glevy at acnet.pratt.edu
glevy at acnet.pratt.edu
Mon Jul 31 16:06:37 MDT 1995
Mark, responding to Anthony McLaughlin, wrote:
> My reason for relating such a tedious anecdote is this: what have Marxist
> philosophers, and activists, said about the tendency for "utopian"
> enterprises, particularly in the areas of housing and schooling, to be
> almost entirely the province of the bourgeois classes? It's an immensely
> frustrating problem for working-class activists.
> This is my first post to the list, so please forgive any gaucheries I may
> have committed.
First, welcome aboard! Everyone who is on the list is welcome to write or
ask anything that they believe to be relevant and important.
Second, concerning your specific question, I can't think of any
references off-hand, however we have been discussing a thread on
"socialist utopia" (a somewhat different subject) for some time. If you
are interested in utopian thought in literature and philosophy, I would
recommend a book I recently read (which was recommended to the list by
someone else) by Marie Louise Berneri JOURNEY THROUGH UTOPIA (Boston,
Beacon, 1950). Berneri, an Italian anarchist who died in 1949, wrote a
work that you might find interesting precisely because it was written
from an original perspective.
Third, I'm sure that the experience that you related concerning the
housing co-op was experienced by many others who have been members of
co-ops and communes, etc. It has been my experience that many people,
whether they call themselves Hippies, Rainbows, anarchists, or Marxists,
often behave in ways that are not consistent with their alleged beliefs and
A few examples:
-- there was a left anarchist bookstore in the East Village called
"Sabotage" that was run as a collective. In 1990, a split emerged in the
collective that originally developed due to political differences (one
side objected to a poster of Nelson Mandela -- a communist -- in the store
window). Although all of the participants were anarchists they related
to each other in very authoritarian ways. For instance, after one side
had a member expelled, someone crazy glued the locks to the store.
Another member of the collective decided on his own to turn over the keys
and the lease to the landlord and the bookstore was evicted. We
shouldn't expect peoples' ideologies and personal lives to be entirely
consistent. Frequently, there is a large and antagonistic gulf between a
person's beliefs and their actions.
-- another anarchist from this neighborhood, who had been a victim of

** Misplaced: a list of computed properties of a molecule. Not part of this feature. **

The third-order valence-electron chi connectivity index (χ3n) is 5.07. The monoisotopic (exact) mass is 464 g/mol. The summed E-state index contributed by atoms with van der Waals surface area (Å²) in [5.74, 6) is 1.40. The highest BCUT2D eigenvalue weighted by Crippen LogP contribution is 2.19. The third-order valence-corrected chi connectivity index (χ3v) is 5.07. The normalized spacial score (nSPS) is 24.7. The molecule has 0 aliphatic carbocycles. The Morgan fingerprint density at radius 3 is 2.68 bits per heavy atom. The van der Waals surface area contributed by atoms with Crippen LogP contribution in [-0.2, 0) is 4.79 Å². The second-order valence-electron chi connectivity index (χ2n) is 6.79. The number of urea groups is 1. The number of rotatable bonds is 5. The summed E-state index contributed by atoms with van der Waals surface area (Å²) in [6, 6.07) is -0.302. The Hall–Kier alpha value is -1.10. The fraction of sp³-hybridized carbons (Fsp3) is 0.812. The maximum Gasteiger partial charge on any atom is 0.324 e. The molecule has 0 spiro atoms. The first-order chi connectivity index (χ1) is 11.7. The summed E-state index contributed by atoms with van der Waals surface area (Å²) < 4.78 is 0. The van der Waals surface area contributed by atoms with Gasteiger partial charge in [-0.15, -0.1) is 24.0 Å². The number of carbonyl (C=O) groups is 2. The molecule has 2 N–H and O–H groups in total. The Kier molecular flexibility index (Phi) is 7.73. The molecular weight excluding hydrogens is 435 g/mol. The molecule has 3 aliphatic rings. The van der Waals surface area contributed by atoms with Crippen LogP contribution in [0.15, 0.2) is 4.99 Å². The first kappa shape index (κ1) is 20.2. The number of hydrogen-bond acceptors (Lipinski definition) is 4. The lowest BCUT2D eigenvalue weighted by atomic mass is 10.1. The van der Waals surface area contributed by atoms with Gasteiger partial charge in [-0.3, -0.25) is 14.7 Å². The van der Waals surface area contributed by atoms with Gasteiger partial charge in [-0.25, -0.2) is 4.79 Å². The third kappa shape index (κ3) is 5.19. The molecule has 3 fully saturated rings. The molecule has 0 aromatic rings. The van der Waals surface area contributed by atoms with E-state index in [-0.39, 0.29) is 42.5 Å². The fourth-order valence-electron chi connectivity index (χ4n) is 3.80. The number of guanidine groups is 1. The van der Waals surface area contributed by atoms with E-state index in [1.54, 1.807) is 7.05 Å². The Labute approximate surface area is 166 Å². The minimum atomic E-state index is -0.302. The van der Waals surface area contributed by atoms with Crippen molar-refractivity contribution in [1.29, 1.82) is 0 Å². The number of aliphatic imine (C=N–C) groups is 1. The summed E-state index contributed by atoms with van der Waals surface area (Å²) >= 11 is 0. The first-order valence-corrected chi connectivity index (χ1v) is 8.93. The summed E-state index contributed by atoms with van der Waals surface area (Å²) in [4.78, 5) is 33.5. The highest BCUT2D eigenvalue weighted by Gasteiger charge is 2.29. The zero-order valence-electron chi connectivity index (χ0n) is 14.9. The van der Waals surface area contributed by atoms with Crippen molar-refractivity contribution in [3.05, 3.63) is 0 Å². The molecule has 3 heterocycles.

police repression, married an anarchist friend of mine and then beat her
up in full view of their 1-year-old son. A person called "John the
Communist", who publishes a newsletter called the _Class War Organizer_,
also has a reputation for abusing women. He was heard to tell others
that the only reason he continued to have a relationship with a friend of
mine, was because she had a job and her money was needed for leaflets and
posters! Again, there can be a ocean between a person's politics and
their personal behavior.
-- one might think that a college department where the majority of
faculty and students considered themselves to be Marxists might result in
forms of behavior and cooperation somewhat better than the average
department. Yet, it has been my experience that this is not necessarily
the case. Faculty continued to relate to each other in authoritarian
ways and some behaved in more unprincipled ways towards students than
might be expected at other schools. I was told once by a faculty member,
in full view of many witnesses, that he was "going to get" me because I
didn't support a faculty candidate that he supported (at the time I was a
student). True to his word, years later he attempted to get even by
failing me on a critical exam (that exam, on my insistence, was re-read
by two other faculty members who overturned the failing grade and passed
me -- something that, to my knowledge, had never happened before at this
school). That faculty member, a well-known and respected Marxist
economist, attempted to screw me in a more unprincipled and treacherous
way than any reactionary faculty member at other schools had ever attempted.
-- I had occasion to be a union representative at a so-called Labor
College, where the entire administration considered themselves to be
pro-labor and progressive. The former Dean, a supporter of the CPUSA,
backed by other "progressive" administrators had a mass firing of
faculty, most of whom were members of the Black and Latino Caucus
and/or a radical activist faculty group. One person, a Black South
African exile trade unionist, was summarily fired by our "progressive"
Dean after working 7 1/2 years at the school. No explanation or reason
was given, he was ordered out of the building within a few hours and the
locks on the doors were changed. The pro-labor Dean then refused to
discuss this -- and other -- firings with the union representative.
Although I had worked on the shop floor in automobile assembly plants, I
had never encountered such a anti-labor, racist, and corrupt management
team. Although the person above had been tortured by the South African
Security Police for his political activism, he encountered the same types
of discrimination and abuse at the hands of "progressive" administrators
at a school devoted to labor studies and workers' education.
Fourth, Anthony suggests that we discuss more practical political
experiences and less theoretical issues. In my opinion, this can and
should be a forum to discuss both. If anyone has anything that they want
to discuss concerning their political activities (or their theoretical
conceptions), they should feel free to do so. The more who participate,
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